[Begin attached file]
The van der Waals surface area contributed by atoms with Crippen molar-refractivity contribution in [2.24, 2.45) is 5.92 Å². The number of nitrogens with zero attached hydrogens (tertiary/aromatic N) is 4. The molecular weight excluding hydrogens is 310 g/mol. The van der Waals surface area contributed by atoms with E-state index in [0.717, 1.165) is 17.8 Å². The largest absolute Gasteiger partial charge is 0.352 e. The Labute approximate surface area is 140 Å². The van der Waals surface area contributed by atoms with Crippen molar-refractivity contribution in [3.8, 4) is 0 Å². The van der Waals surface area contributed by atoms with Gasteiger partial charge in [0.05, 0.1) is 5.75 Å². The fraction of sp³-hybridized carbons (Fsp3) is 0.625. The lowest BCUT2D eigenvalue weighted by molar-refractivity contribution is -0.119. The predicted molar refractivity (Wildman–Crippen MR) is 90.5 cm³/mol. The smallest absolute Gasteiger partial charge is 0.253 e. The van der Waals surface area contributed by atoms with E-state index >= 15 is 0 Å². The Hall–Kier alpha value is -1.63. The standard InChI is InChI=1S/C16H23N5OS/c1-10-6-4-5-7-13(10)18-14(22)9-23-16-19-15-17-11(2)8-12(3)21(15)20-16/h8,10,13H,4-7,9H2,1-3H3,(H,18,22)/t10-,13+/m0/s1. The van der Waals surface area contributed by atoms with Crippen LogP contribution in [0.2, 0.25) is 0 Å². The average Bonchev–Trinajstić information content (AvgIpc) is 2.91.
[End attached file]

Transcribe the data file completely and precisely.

The van der Waals surface area contributed by atoms with Crippen molar-refractivity contribution in [2.24, 2.45) is 5.92 Å². The number of nitrogens with zero attached hydrogens (tertiary/aromatic N) is 4. The molecular weight excluding hydrogens is 310 g/mol. The van der Waals surface area contributed by atoms with E-state index in [0.717, 1.165) is 17.8 Å². The largest absolute Gasteiger partial charge is 0.352 e. The Labute approximate surface area is 140 Å². The van der Waals surface area contributed by atoms with Crippen molar-refractivity contribution in [3.8, 4) is 0 Å². The van der Waals surface area contributed by atoms with Gasteiger partial charge in [0.05, 0.1) is 5.75 Å². The fraction of sp³-hybridized carbons (Fsp3) is 0.625. The lowest BCUT2D eigenvalue weighted by molar-refractivity contribution is -0.119. The predicted molar refractivity (Wildman–Crippen MR) is 90.5 cm³/mol. The smallest absolute Gasteiger partial charge is 0.253 e. The van der Waals surface area contributed by atoms with E-state index >= 15 is 0 Å². The Hall–Kier alpha value is -1.63. The standard InChI is InChI=1S/C16H23N5OS/c1-10-6-4-5-7-13(10)18-14(22)9-23-16-19-15-17-11(2)8-12(3)21(15)20-16/h8,10,13H,4-7,9H2,1-3H3,(H,18,22)/t10-,13+/m0/s1. The van der Waals surface area contributed by atoms with Crippen LogP contribution in [0.2, 0.25) is 0 Å². The average Bonchev–Trinajstić information content (AvgIpc) is 2.91.